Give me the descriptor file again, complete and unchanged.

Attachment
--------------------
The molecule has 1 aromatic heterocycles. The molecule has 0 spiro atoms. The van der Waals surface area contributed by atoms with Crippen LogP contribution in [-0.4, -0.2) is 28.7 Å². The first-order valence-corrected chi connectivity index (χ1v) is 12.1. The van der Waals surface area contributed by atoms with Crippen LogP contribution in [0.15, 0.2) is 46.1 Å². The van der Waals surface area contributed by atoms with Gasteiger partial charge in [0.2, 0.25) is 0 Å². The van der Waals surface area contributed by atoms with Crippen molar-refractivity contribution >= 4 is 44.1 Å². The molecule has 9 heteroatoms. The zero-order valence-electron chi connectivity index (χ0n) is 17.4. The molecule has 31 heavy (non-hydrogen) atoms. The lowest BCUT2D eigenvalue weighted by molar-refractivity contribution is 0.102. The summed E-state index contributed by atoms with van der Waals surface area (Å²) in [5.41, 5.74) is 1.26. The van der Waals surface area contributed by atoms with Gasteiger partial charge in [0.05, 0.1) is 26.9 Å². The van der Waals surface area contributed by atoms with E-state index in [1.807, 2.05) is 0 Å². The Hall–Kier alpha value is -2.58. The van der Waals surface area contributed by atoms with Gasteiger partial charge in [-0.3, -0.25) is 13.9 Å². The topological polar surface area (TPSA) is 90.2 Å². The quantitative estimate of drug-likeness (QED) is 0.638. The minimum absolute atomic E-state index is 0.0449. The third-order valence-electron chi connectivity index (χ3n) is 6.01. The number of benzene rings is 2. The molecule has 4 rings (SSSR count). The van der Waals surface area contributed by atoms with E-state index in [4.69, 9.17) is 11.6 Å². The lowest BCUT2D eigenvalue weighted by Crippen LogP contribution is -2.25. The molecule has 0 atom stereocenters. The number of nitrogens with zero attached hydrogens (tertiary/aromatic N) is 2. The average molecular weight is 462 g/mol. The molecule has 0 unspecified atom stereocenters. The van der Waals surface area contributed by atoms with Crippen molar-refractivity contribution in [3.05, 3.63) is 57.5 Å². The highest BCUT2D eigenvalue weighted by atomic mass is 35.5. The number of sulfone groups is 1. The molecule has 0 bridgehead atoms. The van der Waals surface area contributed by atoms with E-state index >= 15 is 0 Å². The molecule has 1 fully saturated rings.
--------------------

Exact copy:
The molecule has 1 aromatic heterocycles. The molecule has 0 spiro atoms. The van der Waals surface area contributed by atoms with Crippen LogP contribution in [-0.4, -0.2) is 28.7 Å². The first-order valence-corrected chi connectivity index (χ1v) is 12.1. The van der Waals surface area contributed by atoms with Crippen LogP contribution in [0.15, 0.2) is 46.1 Å². The van der Waals surface area contributed by atoms with Gasteiger partial charge in [0.2, 0.25) is 0 Å². The van der Waals surface area contributed by atoms with Crippen molar-refractivity contribution >= 4 is 44.1 Å². The molecule has 9 heteroatoms. The zero-order valence-electron chi connectivity index (χ0n) is 17.4. The molecule has 31 heavy (non-hydrogen) atoms. The lowest BCUT2D eigenvalue weighted by molar-refractivity contribution is 0.102. The summed E-state index contributed by atoms with van der Waals surface area (Å²) in [5.41, 5.74) is 1.26. The van der Waals surface area contributed by atoms with Gasteiger partial charge in [0.05, 0.1) is 26.9 Å². The van der Waals surface area contributed by atoms with E-state index in [1.807, 2.05) is 0 Å². The Hall–Kier alpha value is -2.58. The van der Waals surface area contributed by atoms with Gasteiger partial charge in [-0.3, -0.25) is 13.9 Å². The topological polar surface area (TPSA) is 90.2 Å². The quantitative estimate of drug-likeness (QED) is 0.638. The minimum absolute atomic E-state index is 0.0449. The third-order valence-electron chi connectivity index (χ3n) is 6.01. The number of benzene rings is 2. The molecule has 4 rings (SSSR count). The van der Waals surface area contributed by atoms with E-state index in [4.69, 9.17) is 11.6 Å². The lowest BCUT2D eigenvalue weighted by Crippen LogP contribution is -2.25. The molecule has 0 atom stereocenters. The number of nitrogens with zero attached hydrogens (tertiary/aromatic N) is 2. The average molecular weight is 462 g/mol. The molecule has 0 unspecified atom stereocenters. The van der Waals surface area contributed by atoms with Crippen molar-refractivity contribution in [3.05, 3.63) is 57.5 Å². The highest BCUT2D eigenvalue weighted by atomic mass is 35.5. The number of sulfone groups is 1. The molecule has 0 bridgehead atoms. The van der Waals surface area contributed by atoms with E-state index >= 15 is 0 Å². The molecule has 1 fully saturated rings.